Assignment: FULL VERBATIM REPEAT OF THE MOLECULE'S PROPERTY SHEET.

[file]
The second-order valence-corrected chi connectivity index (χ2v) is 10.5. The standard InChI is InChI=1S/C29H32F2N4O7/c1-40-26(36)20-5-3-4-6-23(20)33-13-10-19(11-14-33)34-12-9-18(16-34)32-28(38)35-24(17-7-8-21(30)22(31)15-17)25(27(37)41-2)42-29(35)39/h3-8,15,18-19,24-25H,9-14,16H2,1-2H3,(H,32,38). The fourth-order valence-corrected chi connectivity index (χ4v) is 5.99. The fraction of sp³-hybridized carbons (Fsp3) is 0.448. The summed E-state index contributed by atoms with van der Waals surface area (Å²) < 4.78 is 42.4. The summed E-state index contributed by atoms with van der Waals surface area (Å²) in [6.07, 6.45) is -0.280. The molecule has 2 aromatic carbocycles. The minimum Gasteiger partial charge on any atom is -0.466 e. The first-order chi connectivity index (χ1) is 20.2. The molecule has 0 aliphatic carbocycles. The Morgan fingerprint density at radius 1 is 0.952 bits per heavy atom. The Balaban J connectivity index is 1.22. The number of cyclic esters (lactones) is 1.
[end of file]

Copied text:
The second-order valence-corrected chi connectivity index (χ2v) is 10.5. The standard InChI is InChI=1S/C29H32F2N4O7/c1-40-26(36)20-5-3-4-6-23(20)33-13-10-19(11-14-33)34-12-9-18(16-34)32-28(38)35-24(17-7-8-21(30)22(31)15-17)25(27(37)41-2)42-29(35)39/h3-8,15,18-19,24-25H,9-14,16H2,1-2H3,(H,32,38). The fourth-order valence-corrected chi connectivity index (χ4v) is 5.99. The fraction of sp³-hybridized carbons (Fsp3) is 0.448. The summed E-state index contributed by atoms with van der Waals surface area (Å²) < 4.78 is 42.4. The summed E-state index contributed by atoms with van der Waals surface area (Å²) in [6.07, 6.45) is -0.280. The molecule has 2 aromatic carbocycles. The minimum Gasteiger partial charge on any atom is -0.466 e. The first-order chi connectivity index (χ1) is 20.2. The molecule has 0 aliphatic carbocycles. The Morgan fingerprint density at radius 1 is 0.952 bits per heavy atom. The Balaban J connectivity index is 1.22. The number of cyclic esters (lactones) is 1.